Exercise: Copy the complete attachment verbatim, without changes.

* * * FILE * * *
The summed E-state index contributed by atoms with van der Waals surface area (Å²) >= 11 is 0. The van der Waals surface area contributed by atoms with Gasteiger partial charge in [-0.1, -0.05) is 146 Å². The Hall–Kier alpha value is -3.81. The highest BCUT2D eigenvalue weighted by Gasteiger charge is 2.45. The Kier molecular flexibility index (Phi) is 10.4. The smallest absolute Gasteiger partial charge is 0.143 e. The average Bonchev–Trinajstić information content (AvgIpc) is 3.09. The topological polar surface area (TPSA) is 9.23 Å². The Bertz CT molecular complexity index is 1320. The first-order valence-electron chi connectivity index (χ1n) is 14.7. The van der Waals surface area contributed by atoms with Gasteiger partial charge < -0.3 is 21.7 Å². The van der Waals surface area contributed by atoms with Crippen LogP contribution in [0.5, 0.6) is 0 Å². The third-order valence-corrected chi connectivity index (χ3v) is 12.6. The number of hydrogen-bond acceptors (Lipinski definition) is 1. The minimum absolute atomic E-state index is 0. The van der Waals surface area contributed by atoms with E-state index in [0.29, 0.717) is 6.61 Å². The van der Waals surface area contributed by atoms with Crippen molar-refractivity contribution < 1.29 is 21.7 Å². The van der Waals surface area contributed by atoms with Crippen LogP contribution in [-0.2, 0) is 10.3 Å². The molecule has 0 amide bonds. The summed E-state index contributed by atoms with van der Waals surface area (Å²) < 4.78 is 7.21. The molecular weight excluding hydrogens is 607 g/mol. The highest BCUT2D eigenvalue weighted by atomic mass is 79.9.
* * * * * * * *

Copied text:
The summed E-state index contributed by atoms with van der Waals surface area (Å²) >= 11 is 0. The van der Waals surface area contributed by atoms with Gasteiger partial charge in [-0.1, -0.05) is 146 Å². The Hall–Kier alpha value is -3.81. The highest BCUT2D eigenvalue weighted by Gasteiger charge is 2.45. The Kier molecular flexibility index (Phi) is 10.4. The smallest absolute Gasteiger partial charge is 0.143 e. The average Bonchev–Trinajstić information content (AvgIpc) is 3.09. The topological polar surface area (TPSA) is 9.23 Å². The Bertz CT molecular complexity index is 1320. The first-order valence-electron chi connectivity index (χ1n) is 14.7. The van der Waals surface area contributed by atoms with Gasteiger partial charge < -0.3 is 21.7 Å². The van der Waals surface area contributed by atoms with Crippen LogP contribution in [0.5, 0.6) is 0 Å². The third-order valence-corrected chi connectivity index (χ3v) is 12.6. The number of hydrogen-bond acceptors (Lipinski definition) is 1. The minimum absolute atomic E-state index is 0. The van der Waals surface area contributed by atoms with E-state index in [0.29, 0.717) is 6.61 Å². The van der Waals surface area contributed by atoms with Crippen molar-refractivity contribution < 1.29 is 21.7 Å². The van der Waals surface area contributed by atoms with Crippen LogP contribution in [-0.2, 0) is 10.3 Å². The molecule has 0 amide bonds. The summed E-state index contributed by atoms with van der Waals surface area (Å²) < 4.78 is 7.21. The molecular weight excluding hydrogens is 607 g/mol. The highest BCUT2D eigenvalue weighted by atomic mass is 79.9.